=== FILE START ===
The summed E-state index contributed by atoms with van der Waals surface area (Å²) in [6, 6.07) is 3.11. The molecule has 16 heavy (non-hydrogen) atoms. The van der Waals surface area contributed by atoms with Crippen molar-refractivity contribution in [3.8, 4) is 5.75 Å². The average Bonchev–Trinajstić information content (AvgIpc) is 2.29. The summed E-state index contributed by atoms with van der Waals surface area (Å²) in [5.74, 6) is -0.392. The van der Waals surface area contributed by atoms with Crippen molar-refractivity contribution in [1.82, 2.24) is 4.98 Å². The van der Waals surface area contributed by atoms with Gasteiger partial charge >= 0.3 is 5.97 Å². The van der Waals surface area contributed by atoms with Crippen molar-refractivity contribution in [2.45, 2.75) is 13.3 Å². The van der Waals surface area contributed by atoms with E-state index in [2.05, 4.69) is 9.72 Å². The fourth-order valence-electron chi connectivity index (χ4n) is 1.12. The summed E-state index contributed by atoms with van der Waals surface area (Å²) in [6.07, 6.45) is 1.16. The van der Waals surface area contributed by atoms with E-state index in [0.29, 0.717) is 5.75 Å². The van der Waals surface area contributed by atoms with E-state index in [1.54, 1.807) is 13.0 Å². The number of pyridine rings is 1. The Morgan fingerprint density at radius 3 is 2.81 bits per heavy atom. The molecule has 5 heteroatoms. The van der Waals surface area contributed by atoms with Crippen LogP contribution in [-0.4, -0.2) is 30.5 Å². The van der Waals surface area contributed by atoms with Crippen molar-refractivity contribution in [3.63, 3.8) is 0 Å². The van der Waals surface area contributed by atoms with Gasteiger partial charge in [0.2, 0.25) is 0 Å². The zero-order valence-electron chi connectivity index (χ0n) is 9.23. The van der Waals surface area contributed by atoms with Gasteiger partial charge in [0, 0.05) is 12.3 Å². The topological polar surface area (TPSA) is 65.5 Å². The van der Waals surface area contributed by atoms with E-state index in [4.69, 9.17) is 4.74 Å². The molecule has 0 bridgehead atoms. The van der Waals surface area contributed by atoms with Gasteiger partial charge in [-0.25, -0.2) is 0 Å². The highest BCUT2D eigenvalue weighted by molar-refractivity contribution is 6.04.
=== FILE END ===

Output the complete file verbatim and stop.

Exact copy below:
The summed E-state index contributed by atoms with van der Waals surface area (Å²) in [6, 6.07) is 3.11. The molecule has 16 heavy (non-hydrogen) atoms. The van der Waals surface area contributed by atoms with Crippen molar-refractivity contribution in [3.8, 4) is 5.75 Å². The average Bonchev–Trinajstić information content (AvgIpc) is 2.29. The summed E-state index contributed by atoms with van der Waals surface area (Å²) in [5.74, 6) is -0.392. The van der Waals surface area contributed by atoms with Crippen molar-refractivity contribution in [1.82, 2.24) is 4.98 Å². The van der Waals surface area contributed by atoms with Gasteiger partial charge >= 0.3 is 5.97 Å². The van der Waals surface area contributed by atoms with Crippen molar-refractivity contribution in [2.45, 2.75) is 13.3 Å². The van der Waals surface area contributed by atoms with E-state index in [2.05, 4.69) is 9.72 Å². The fourth-order valence-electron chi connectivity index (χ4n) is 1.12. The summed E-state index contributed by atoms with van der Waals surface area (Å²) in [6.07, 6.45) is 1.16. The van der Waals surface area contributed by atoms with E-state index in [0.29, 0.717) is 5.75 Å². The van der Waals surface area contributed by atoms with E-state index in [1.54, 1.807) is 13.0 Å². The number of pyridine rings is 1. The Morgan fingerprint density at radius 3 is 2.81 bits per heavy atom. The molecule has 5 heteroatoms. The van der Waals surface area contributed by atoms with Crippen LogP contribution in [-0.4, -0.2) is 30.5 Å². The van der Waals surface area contributed by atoms with Crippen molar-refractivity contribution in [3.63, 3.8) is 0 Å². The van der Waals surface area contributed by atoms with Gasteiger partial charge in [0.2, 0.25) is 0 Å². The zero-order valence-electron chi connectivity index (χ0n) is 9.23. The van der Waals surface area contributed by atoms with Gasteiger partial charge in [0, 0.05) is 12.3 Å². The topological polar surface area (TPSA) is 65.5 Å². The van der Waals surface area contributed by atoms with E-state index in [4.69, 9.17) is 4.74 Å². The molecule has 0 bridgehead atoms. The van der Waals surface area contributed by atoms with Gasteiger partial charge in [-0.25, -0.2) is 0 Å². The highest BCUT2D eigenvalue weighted by molar-refractivity contribution is 6.04.